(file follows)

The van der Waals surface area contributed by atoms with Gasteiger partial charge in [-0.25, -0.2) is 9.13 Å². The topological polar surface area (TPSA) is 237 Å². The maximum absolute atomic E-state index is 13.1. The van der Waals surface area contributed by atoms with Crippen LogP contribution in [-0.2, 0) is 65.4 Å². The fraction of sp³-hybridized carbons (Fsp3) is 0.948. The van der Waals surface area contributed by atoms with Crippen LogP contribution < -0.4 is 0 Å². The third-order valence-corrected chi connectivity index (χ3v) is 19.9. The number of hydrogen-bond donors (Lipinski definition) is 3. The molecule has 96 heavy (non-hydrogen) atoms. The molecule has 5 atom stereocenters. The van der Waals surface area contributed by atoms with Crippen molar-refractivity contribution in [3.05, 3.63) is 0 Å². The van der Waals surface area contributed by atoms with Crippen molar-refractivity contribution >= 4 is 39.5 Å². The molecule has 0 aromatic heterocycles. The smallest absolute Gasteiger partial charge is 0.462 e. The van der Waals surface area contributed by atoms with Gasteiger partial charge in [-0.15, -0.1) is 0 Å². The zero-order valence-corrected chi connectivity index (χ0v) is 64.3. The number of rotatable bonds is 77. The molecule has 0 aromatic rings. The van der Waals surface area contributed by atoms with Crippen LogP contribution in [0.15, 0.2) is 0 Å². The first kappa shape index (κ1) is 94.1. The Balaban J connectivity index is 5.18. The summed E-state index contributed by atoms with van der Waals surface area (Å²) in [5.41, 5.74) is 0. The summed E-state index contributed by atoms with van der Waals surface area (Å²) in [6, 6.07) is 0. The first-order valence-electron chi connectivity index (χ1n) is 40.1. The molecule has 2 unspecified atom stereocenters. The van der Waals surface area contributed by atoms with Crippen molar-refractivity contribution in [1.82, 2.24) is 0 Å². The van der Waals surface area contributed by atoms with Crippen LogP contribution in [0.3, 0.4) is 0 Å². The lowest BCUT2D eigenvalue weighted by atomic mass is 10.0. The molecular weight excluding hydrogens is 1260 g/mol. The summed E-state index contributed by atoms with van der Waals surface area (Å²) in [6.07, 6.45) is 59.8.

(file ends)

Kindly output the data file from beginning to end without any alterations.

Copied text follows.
The van der Waals surface area contributed by atoms with Gasteiger partial charge in [-0.25, -0.2) is 9.13 Å². The topological polar surface area (TPSA) is 237 Å². The maximum absolute atomic E-state index is 13.1. The van der Waals surface area contributed by atoms with Crippen LogP contribution in [-0.2, 0) is 65.4 Å². The fraction of sp³-hybridized carbons (Fsp3) is 0.948. The van der Waals surface area contributed by atoms with Crippen LogP contribution < -0.4 is 0 Å². The third-order valence-corrected chi connectivity index (χ3v) is 19.9. The number of hydrogen-bond donors (Lipinski definition) is 3. The molecule has 96 heavy (non-hydrogen) atoms. The molecule has 5 atom stereocenters. The van der Waals surface area contributed by atoms with Crippen molar-refractivity contribution in [3.05, 3.63) is 0 Å². The van der Waals surface area contributed by atoms with Crippen molar-refractivity contribution >= 4 is 39.5 Å². The molecule has 0 aromatic heterocycles. The smallest absolute Gasteiger partial charge is 0.462 e. The van der Waals surface area contributed by atoms with Gasteiger partial charge in [-0.15, -0.1) is 0 Å². The zero-order valence-corrected chi connectivity index (χ0v) is 64.3. The number of rotatable bonds is 77. The molecule has 0 aromatic rings. The van der Waals surface area contributed by atoms with Crippen LogP contribution in [0.15, 0.2) is 0 Å². The first kappa shape index (κ1) is 94.1. The Balaban J connectivity index is 5.18. The summed E-state index contributed by atoms with van der Waals surface area (Å²) in [5.41, 5.74) is 0. The summed E-state index contributed by atoms with van der Waals surface area (Å²) in [6, 6.07) is 0. The first-order valence-electron chi connectivity index (χ1n) is 40.1. The molecule has 2 unspecified atom stereocenters. The van der Waals surface area contributed by atoms with Crippen molar-refractivity contribution in [1.82, 2.24) is 0 Å². The van der Waals surface area contributed by atoms with Crippen LogP contribution in [0.3, 0.4) is 0 Å². The lowest BCUT2D eigenvalue weighted by atomic mass is 10.0. The molecular weight excluding hydrogens is 1260 g/mol. The summed E-state index contributed by atoms with van der Waals surface area (Å²) in [6.07, 6.45) is 59.8.